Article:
The confluence of social media, digital mobile devices, sensors, and location-based technology is generating unprecedented volumes of information about society and individuals. A few years ago, a study found that taking stock of a person’s Facebook likes, for example, creates a more accurate personality assessment than one done by friends and family.
Armed with such insights, digital devices and services can anticipate what we’ll need next and serve us better than a butler or an executive assistant, according to Age of Context authors Robert Scoble and Shel Israel.
Of course, such benefits don’t come without trade-offs. A Pew Research report, The Future of Privacy, explores these changes, the growing monetization of digital encounters, and the shifting relationship of citizens and their governments.
As people increasingly value the contextual richness that highly personalized technology brings to life — Scoble and Israel’s Age of Context — the concept of privacy, particularly in the minds of Linksters or Generation Z, is drastically evolving. And as people willingly share more personal information — on social media, with location-based services, and elsewhere — securing that data only for authorized uses becomes more critical.
Classically-Conceived Privacy vs. Contextual Richness
We consider classically-conceived privacy as the time only a few years back, when sharing any information online immediately raised red flags for everyone, not just the paranoid. But now, we see that the trade-off between classically-conceived privacy and contextual richness will continue to evolve, just as the advent of the Internet and digital media changed the concept of property ownership and copyright protection.
With the Internet and digital media, came the ability to make unlimited copies, without depriving the original owner of use, which forced a significant expansion and retooling of legal protections of intellectual property and copyrights.
Similarly, we must adapt the way we protect privacy rights in the era of big data analytics, artificial intelligence, and machine learning, and their collection of ever-larger data sets from myriad sources.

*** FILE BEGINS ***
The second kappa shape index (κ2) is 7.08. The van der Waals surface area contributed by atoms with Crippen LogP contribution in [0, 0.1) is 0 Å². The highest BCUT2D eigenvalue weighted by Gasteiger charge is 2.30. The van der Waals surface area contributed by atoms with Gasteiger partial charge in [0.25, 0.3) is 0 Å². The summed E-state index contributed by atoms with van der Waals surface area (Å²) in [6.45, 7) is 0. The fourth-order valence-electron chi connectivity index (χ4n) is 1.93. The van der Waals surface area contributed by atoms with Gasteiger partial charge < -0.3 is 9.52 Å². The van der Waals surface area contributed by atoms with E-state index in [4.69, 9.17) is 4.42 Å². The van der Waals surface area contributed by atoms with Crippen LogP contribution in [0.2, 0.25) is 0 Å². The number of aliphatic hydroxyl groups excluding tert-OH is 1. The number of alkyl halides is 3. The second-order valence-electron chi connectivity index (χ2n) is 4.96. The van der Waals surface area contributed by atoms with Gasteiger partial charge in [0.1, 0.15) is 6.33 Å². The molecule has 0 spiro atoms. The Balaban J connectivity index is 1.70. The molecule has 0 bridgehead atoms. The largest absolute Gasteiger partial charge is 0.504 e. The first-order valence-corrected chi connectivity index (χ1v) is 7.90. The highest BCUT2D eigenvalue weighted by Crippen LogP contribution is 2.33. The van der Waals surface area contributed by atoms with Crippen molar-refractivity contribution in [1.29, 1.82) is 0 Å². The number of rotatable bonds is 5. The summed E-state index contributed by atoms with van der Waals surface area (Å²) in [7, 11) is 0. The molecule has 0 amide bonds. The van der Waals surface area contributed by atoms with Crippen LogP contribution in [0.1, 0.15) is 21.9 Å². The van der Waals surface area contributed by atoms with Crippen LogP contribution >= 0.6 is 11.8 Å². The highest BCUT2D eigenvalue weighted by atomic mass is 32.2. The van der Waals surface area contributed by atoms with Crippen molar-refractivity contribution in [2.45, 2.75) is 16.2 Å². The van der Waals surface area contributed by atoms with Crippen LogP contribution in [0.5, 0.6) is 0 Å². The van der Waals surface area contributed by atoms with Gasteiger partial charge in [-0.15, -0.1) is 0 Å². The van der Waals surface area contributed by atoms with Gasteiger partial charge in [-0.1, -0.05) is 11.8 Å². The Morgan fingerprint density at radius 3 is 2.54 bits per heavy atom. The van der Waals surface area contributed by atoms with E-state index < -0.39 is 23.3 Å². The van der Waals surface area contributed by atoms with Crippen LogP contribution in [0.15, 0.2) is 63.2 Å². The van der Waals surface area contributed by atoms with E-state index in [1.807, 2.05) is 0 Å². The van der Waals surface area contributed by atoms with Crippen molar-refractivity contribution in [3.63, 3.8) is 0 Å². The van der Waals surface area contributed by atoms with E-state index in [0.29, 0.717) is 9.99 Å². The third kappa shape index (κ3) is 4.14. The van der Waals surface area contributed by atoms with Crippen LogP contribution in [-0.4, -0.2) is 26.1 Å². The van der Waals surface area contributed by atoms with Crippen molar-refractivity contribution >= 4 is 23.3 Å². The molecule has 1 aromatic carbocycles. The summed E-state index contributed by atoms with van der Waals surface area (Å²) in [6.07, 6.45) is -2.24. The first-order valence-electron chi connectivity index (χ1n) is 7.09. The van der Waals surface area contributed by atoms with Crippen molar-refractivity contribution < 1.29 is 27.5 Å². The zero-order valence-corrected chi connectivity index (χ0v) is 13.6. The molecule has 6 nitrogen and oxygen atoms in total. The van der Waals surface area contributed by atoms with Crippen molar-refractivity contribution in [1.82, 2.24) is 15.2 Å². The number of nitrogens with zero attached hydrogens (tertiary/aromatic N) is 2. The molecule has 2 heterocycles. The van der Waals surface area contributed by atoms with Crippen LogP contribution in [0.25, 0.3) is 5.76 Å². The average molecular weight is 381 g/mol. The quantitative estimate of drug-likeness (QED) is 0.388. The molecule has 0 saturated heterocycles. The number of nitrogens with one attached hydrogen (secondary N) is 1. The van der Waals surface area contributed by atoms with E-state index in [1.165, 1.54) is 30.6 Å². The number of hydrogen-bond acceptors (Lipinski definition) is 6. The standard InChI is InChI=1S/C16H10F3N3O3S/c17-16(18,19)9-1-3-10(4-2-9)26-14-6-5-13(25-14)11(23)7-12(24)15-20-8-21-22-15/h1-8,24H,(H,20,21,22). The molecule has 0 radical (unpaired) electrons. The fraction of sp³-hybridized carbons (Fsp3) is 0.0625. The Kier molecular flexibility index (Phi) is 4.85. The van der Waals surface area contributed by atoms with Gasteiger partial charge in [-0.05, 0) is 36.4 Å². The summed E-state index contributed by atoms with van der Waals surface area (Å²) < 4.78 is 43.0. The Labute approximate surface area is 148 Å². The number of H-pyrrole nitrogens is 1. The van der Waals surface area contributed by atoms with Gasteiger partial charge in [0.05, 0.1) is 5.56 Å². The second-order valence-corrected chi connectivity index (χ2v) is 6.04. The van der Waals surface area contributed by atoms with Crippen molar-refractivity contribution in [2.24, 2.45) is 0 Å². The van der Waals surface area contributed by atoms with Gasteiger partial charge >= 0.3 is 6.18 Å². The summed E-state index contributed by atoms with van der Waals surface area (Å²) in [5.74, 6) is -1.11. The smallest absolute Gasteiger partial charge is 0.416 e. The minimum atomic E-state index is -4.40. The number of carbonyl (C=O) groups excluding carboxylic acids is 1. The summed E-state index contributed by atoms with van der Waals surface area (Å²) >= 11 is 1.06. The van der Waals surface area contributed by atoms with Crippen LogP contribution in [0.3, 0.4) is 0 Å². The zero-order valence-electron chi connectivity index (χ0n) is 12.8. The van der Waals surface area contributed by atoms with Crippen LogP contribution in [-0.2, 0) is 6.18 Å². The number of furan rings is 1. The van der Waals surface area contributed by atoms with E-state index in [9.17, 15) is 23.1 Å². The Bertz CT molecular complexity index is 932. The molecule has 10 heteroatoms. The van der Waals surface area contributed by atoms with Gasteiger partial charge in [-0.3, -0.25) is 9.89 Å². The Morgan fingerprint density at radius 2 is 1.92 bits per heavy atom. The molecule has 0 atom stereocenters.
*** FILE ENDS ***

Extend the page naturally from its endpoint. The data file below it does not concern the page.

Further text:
Today we grant specific permissions for the use of our information, both personal and aggregate usage, when we agree to privacy policies on social media and other digital services. But as big data analytics grows, spawning secondary and tertiary uses downstream from the primary data collectors, it may become impossible to seek permission of all vested parties. Data collectors may ultimately have to be accountable for how your data is used, regardless of the permissions they obtain up front.
The Future of Privacy
One solution to this data issue will be to embed access controls into data itself at the point of creation. With such self-aware and self-protecting data, organizations can ensure that it securely flows to the right people—and only the right people—at the right time and in the right location.
Enjoying the fruits of our ever-more connected world requires the free flow of data to people, places and “things” — yet only the ones we authorize. When you’re staying at your favorite hotel, and your room service breakfast arrives fifteen minutes early—because the traffic on route to your morning meeting is snarled and the concierge knows you’ll need a cab early—the benefits of sharing your preferences and schedule with the hotel are clear.
Yet, you only want trusted partners and service providers to have access to such data. Developing the necessary security and an accountability model for organizations that put personalized information and big data to use may take some time.
But if we do our jobs correctly, as we leverage the prowess of artificial intelligence and machine learning, the benefits of our hyper-connected world should always outweigh the risks.
Cylance VP & Ambassador-At-Large